Estimate $300 - 400.
Lot 2082Confederacy, [Civil War] James S. Rains, two page ALS datelined "Quitman Texas, April 2nd 1865" to Thomas C. Reynolds, Confederate Governor and Commander-in-Chief of Mo., "…return to you my grateful thank for your warm endorsement of my application, your other letter…intimating so generously your willingness to back me in an Expedition to Mo…One letter from Arkansas River informs me, that the country is full of southern men, "all anxious to rally to the Standard of the Confederacy if borne by Genl Rains." This letter also informs me that Genl Jeff. Thompson has been appointed to command everything north of the Arkansas River this news bothers and confuses me, knowing that Genl Thompson is but a State Genl, and my Junior, according to what Genl Smith told us, could not command Confederate Troops… I can and will bring forward a Brigade that will do good service, and one that will greatly contribute to the good of our bleeding cause…", signed "James. S. Rain, Brig Genl 8th Cav. M.S.G.", Very Fine, This was written only one month before the end of the war.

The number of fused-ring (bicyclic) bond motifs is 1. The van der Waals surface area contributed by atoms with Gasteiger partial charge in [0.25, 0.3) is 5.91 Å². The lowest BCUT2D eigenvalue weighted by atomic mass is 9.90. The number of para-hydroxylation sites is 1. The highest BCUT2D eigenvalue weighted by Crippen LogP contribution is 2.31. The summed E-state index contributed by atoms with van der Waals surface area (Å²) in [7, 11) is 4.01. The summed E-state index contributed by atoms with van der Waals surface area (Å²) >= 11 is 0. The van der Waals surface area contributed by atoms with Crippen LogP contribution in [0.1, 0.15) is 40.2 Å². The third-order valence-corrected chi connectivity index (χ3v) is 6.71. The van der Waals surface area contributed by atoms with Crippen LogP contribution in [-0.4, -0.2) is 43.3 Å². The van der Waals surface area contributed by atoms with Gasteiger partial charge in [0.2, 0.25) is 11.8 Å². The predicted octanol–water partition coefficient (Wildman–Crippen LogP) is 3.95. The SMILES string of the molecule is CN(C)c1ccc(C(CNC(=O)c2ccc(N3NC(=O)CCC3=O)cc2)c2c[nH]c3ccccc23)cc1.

Estimate $200 - 300.
On May 18, 1861, Governor Claiborne Jackson of Missouri appointed Rains brigadier general of the 8th Division of the Missouri State Guard. While he was an excellent recruiter, the new brigadier was completely unfit for military command. His failure to instill organization and discipline led to derisive nicknames such as "Rains' Blackberry Cavalry" and routs referred to as "Rains' Scares." He was wounded at the Battle of Pea Ridge and ran afoul of the commander of the Confederate forces, Earl Van Dorn, during the retreat. Rains did not accompany the Missouri forces across the river into Mississippi in April 1862. He remained behind with other Missouri State Guard forces who did not wish to leave the Trans-Mississippi. Major General Thomas Hindman placed Rains in command of the mixed guard and Confederate forces in Northwest Arkansas. Hindman relieved Rains of command in October 1862 for "incompetence and insobriety." Rains moved to Texas to recover his health. In 1864 he returned to Missouri at the command of Confederate Governor Thomas C. Reynolds to recruit during Price's Missouri Raid. With the end of the raid, Rains withdrew.